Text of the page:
The Coming Era of Dynamic or “Living” NFTs
Gone are the days of static non-fungible tokens, often referred to as simple NFTs.
Next-generation use cases for NFTs are granting these blockchain-secured digital assets far more utility … and very soon, they’ll be more prevalent in our lives than ever before.
We’ve spent a lot of time addressing NFTs in recent months, documenting their impact on the world of collectibles and art, for example, that allow emerging artists to cash in quicker on their talents. NFTs have also been used to tokenize other types of real property to preserve their characteristics in an immutable format.
Now, though, in addition to “static” NFTs, we have “dynamic” NFTs or dNFTs, a new generation of NFTs that can be modified by the owner and/or updated and enhanced by means of built-in smart contracts that describe when and how the dNFT’s attributes and metadata can be automatically modified and updated to reflect new, external data and conditions.
It should be noted that given the channels for automatic or owner-initiated updates to dNFTs, they’re not expected to be as secure as static NFTs – at least initially. But let’s face it, crypto safety in the NFT space is never 100%, given human error and the presence of determined and extremely skilled hackers.
In most cases, and to preserve the integrity of the dNFT, the automated changes are based on verifiable events that are then incorporated into the metadata of the dNFT via an “oracle,” a smart, blockchain-stored contract that links the on-chain code with verifiable off-chain data.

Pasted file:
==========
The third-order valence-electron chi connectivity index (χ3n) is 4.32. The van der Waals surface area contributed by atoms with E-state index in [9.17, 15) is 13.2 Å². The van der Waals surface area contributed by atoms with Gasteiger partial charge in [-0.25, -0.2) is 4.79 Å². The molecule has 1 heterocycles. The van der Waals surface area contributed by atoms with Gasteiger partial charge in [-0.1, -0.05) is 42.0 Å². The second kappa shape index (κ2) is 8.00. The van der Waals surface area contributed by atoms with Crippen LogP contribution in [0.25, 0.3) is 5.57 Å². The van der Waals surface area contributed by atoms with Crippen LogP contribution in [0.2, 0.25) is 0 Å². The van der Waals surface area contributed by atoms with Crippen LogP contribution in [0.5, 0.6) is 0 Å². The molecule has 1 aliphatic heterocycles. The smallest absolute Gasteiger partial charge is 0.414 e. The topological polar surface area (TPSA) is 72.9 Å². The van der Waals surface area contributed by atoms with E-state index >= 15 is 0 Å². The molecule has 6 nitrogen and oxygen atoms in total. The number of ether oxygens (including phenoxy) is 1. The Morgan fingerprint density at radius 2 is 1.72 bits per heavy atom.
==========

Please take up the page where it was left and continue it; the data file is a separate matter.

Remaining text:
The Upside Appeal of Dynamic NFTs
Why would anyone want to change an NFT?
Incorporating new information and data into an NFT can keep it relevant or even increase its value and utility.
Certain assets will never and probably shouldn’t ever be changed, just like adding a more expansive smile to the actual Mona Lisa would be ill-advised. And it can be argued, for example, that a person’s tokenized military record, once they’ve retired or have left the service, shouldn’t be subject to editing or updating.
But for many other categories of digital assets, and there are more of them coming into view every day, it makes sense to objectively improve certain underlying unique characteristics over time to reflect some new situation, as we’ll see in some of the future use cases suggested below.
Use Cases for dNFTs in Your World
As NFTs are tokenized in more and more settings, the value of updating them is clear. We’ve emerged from NFTs strictly being used in the context of collectibles and preservation to their application in a dynamic, changing world.
Certain aspects of an art piece can be improved without altering the primary image. Think about an NFT with the portrait of some famous person like Abraham Lincoln or Wolfgang Mozart that incorporates a background that’s constantly changing to reflect the varying seasons. Also, an artist who’s sold their NFT can modify their original work with the advanced permission of the owner via a smart contract.